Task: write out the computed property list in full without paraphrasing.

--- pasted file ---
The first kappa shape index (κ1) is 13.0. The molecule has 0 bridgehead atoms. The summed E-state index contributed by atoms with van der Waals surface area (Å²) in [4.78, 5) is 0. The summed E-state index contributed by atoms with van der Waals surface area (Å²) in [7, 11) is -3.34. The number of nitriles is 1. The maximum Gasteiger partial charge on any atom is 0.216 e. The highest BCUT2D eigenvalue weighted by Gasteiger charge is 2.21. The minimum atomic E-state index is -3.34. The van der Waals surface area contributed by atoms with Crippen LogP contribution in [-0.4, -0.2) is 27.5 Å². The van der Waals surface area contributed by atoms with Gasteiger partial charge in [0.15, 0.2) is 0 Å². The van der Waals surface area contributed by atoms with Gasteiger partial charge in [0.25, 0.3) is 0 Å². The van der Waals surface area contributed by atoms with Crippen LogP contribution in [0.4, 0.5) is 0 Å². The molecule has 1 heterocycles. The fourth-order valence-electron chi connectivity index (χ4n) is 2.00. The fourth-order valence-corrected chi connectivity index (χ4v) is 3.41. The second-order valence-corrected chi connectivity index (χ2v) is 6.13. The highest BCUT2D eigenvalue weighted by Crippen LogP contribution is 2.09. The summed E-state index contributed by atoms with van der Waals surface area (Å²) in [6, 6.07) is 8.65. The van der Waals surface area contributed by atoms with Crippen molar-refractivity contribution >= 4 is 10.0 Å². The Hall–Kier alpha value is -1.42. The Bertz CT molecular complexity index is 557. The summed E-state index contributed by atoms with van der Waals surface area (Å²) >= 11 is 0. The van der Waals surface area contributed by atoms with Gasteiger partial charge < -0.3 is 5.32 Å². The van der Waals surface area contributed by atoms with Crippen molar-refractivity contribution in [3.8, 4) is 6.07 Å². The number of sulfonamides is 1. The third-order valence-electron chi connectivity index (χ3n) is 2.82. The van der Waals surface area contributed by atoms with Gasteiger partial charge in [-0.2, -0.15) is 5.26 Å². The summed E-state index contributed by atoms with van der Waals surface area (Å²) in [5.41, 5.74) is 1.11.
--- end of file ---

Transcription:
The first kappa shape index (κ1) is 13.0. The molecule has 0 bridgehead atoms. The summed E-state index contributed by atoms with van der Waals surface area (Å²) in [4.78, 5) is 0. The summed E-state index contributed by atoms with van der Waals surface area (Å²) in [7, 11) is -3.34. The number of nitriles is 1. The maximum Gasteiger partial charge on any atom is 0.216 e. The highest BCUT2D eigenvalue weighted by Gasteiger charge is 2.21. The minimum atomic E-state index is -3.34. The van der Waals surface area contributed by atoms with Crippen LogP contribution in [-0.4, -0.2) is 27.5 Å². The van der Waals surface area contributed by atoms with Gasteiger partial charge in [0.15, 0.2) is 0 Å². The van der Waals surface area contributed by atoms with Gasteiger partial charge in [0.25, 0.3) is 0 Å². The van der Waals surface area contributed by atoms with Crippen LogP contribution in [0.4, 0.5) is 0 Å². The molecule has 1 heterocycles. The fourth-order valence-electron chi connectivity index (χ4n) is 2.00. The fourth-order valence-corrected chi connectivity index (χ4v) is 3.41. The second-order valence-corrected chi connectivity index (χ2v) is 6.13. The highest BCUT2D eigenvalue weighted by Crippen LogP contribution is 2.09. The summed E-state index contributed by atoms with van der Waals surface area (Å²) in [6, 6.07) is 8.65. The van der Waals surface area contributed by atoms with Crippen molar-refractivity contribution >= 4 is 10.0 Å². The Hall–Kier alpha value is -1.42. The Bertz CT molecular complexity index is 557. The summed E-state index contributed by atoms with van der Waals surface area (Å²) >= 11 is 0. The van der Waals surface area contributed by atoms with Gasteiger partial charge < -0.3 is 5.32 Å². The van der Waals surface area contributed by atoms with Crippen molar-refractivity contribution in [3.8, 4) is 6.07 Å². The number of sulfonamides is 1. The third-order valence-electron chi connectivity index (χ3n) is 2.82. The van der Waals surface area contributed by atoms with Gasteiger partial charge in [-0.2, -0.15) is 5.26 Å². The summed E-state index contributed by atoms with van der Waals surface area (Å²) in [5.41, 5.74) is 1.11.